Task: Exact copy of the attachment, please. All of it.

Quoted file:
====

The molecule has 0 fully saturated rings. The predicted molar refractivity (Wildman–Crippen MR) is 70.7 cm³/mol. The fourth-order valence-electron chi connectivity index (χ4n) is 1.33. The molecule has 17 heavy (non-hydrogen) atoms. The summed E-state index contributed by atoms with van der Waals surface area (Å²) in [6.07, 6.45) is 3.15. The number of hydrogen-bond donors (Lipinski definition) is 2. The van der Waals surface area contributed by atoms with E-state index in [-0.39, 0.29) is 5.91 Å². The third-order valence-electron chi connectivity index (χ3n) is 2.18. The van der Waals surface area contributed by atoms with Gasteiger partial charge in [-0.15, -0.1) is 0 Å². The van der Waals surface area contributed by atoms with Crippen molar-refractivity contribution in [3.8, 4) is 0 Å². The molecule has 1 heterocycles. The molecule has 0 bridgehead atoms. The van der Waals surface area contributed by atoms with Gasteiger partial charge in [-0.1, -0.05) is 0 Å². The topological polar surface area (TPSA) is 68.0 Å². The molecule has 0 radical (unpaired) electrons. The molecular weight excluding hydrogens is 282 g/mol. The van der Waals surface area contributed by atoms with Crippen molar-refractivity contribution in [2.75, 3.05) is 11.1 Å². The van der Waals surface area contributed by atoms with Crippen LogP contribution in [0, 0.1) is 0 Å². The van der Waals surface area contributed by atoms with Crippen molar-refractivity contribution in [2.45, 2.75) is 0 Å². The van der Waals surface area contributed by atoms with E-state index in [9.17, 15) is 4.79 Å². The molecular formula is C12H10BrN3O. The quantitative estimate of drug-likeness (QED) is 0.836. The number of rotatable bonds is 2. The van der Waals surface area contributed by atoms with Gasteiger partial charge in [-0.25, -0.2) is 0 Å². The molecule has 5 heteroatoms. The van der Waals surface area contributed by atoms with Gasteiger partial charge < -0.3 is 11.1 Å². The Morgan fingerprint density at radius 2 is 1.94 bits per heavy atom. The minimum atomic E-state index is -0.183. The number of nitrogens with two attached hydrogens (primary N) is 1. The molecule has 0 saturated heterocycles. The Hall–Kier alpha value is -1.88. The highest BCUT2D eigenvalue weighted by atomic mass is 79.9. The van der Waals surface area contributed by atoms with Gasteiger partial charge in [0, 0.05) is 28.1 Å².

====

The molecule has 0 fully saturated rings. The predicted molar refractivity (Wildman–Crippen MR) is 70.7 cm³/mol. The fourth-order valence-electron chi connectivity index (χ4n) is 1.33. The molecule has 17 heavy (non-hydrogen) atoms. The summed E-state index contributed by atoms with van der Waals surface area (Å²) in [6.07, 6.45) is 3.15. The number of hydrogen-bond donors (Lipinski definition) is 2. The van der Waals surface area contributed by atoms with E-state index in [-0.39, 0.29) is 5.91 Å². The third-order valence-electron chi connectivity index (χ3n) is 2.18. The van der Waals surface area contributed by atoms with Gasteiger partial charge in [-0.15, -0.1) is 0 Å². The van der Waals surface area contributed by atoms with Crippen molar-refractivity contribution in [3.8, 4) is 0 Å². The molecule has 1 heterocycles. The molecule has 0 bridgehead atoms. The van der Waals surface area contributed by atoms with Gasteiger partial charge in [-0.1, -0.05) is 0 Å². The topological polar surface area (TPSA) is 68.0 Å². The molecule has 0 radical (unpaired) electrons. The molecular weight excluding hydrogens is 282 g/mol. The van der Waals surface area contributed by atoms with Crippen molar-refractivity contribution in [2.75, 3.05) is 11.1 Å². The van der Waals surface area contributed by atoms with Crippen LogP contribution in [0, 0.1) is 0 Å². The van der Waals surface area contributed by atoms with Crippen molar-refractivity contribution in [2.45, 2.75) is 0 Å². The van der Waals surface area contributed by atoms with E-state index in [9.17, 15) is 4.79 Å². The molecular formula is C12H10BrN3O. The quantitative estimate of drug-likeness (QED) is 0.836. The number of rotatable bonds is 2. The van der Waals surface area contributed by atoms with Gasteiger partial charge in [-0.25, -0.2) is 0 Å². The molecule has 5 heteroatoms. The van der Waals surface area contributed by atoms with Gasteiger partial charge < -0.3 is 11.1 Å². The Morgan fingerprint density at radius 2 is 1.94 bits per heavy atom. The minimum atomic E-state index is -0.183. The number of nitrogens with two attached hydrogens (primary N) is 1. The molecule has 0 saturated heterocycles. The Hall–Kier alpha value is -1.88. The highest BCUT2D eigenvalue weighted by atomic mass is 79.9. The van der Waals surface area contributed by atoms with Gasteiger partial charge in [0, 0.05) is 28.1 Å².